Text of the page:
Tuesday, March 3, 2009

Raytheon completes missile-detection test

Raytheon Company reported Monday it has finished testing an infrared missile warning sensor that can detect objects across the globe.

The Waltham, Massachusetts defense contractor completed testing of the first-of-its-kind sensor at its space manufacturing facility in El Segundo, California, which simulated background noise, electromagnetic flux static and other conditions found in space.

The technology is the central feature of the third generation infrared satellite system program sponsored by the U.S. Air Force Space and Missiles Systems Center. The program’s goal is to confirm that so-called wide field of view sensors in a small, low-risk and easily manufactured systems can perform full-earth monitoring for missiles.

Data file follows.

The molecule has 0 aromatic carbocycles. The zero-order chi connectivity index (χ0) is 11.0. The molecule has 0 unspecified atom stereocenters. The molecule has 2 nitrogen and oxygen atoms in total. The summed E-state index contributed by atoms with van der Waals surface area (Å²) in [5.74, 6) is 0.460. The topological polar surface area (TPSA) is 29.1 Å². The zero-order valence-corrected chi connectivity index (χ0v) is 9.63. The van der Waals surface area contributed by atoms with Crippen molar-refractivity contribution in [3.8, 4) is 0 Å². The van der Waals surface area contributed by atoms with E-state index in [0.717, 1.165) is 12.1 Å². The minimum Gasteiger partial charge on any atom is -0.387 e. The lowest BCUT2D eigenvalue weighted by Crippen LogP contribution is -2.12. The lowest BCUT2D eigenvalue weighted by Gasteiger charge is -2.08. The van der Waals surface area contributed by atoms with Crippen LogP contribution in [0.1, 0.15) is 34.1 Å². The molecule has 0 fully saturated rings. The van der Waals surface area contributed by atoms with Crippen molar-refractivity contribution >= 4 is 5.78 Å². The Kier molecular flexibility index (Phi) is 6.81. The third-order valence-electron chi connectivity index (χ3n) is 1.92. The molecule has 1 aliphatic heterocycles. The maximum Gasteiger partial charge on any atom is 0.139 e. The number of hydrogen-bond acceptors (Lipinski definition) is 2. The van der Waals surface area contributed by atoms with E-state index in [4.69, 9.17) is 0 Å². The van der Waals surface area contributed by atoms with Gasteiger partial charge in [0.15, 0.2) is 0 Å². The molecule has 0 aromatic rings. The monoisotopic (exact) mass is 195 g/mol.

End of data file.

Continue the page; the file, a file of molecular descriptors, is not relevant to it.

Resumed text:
“This sensor is important to America’s missile-warning capability,” said Bill Hart, vice president for Raytheon’s space systems group, in a statement. “A persistent sensor that can cover the entire earth gives us the detection sensitivity and responsiveness our military forces need for time-critical decisions.”

Hart added that such a sensor could be delivered to the government in two years.

Raytheon generated $23.2 billion in sales to military and government agencies in 2008.

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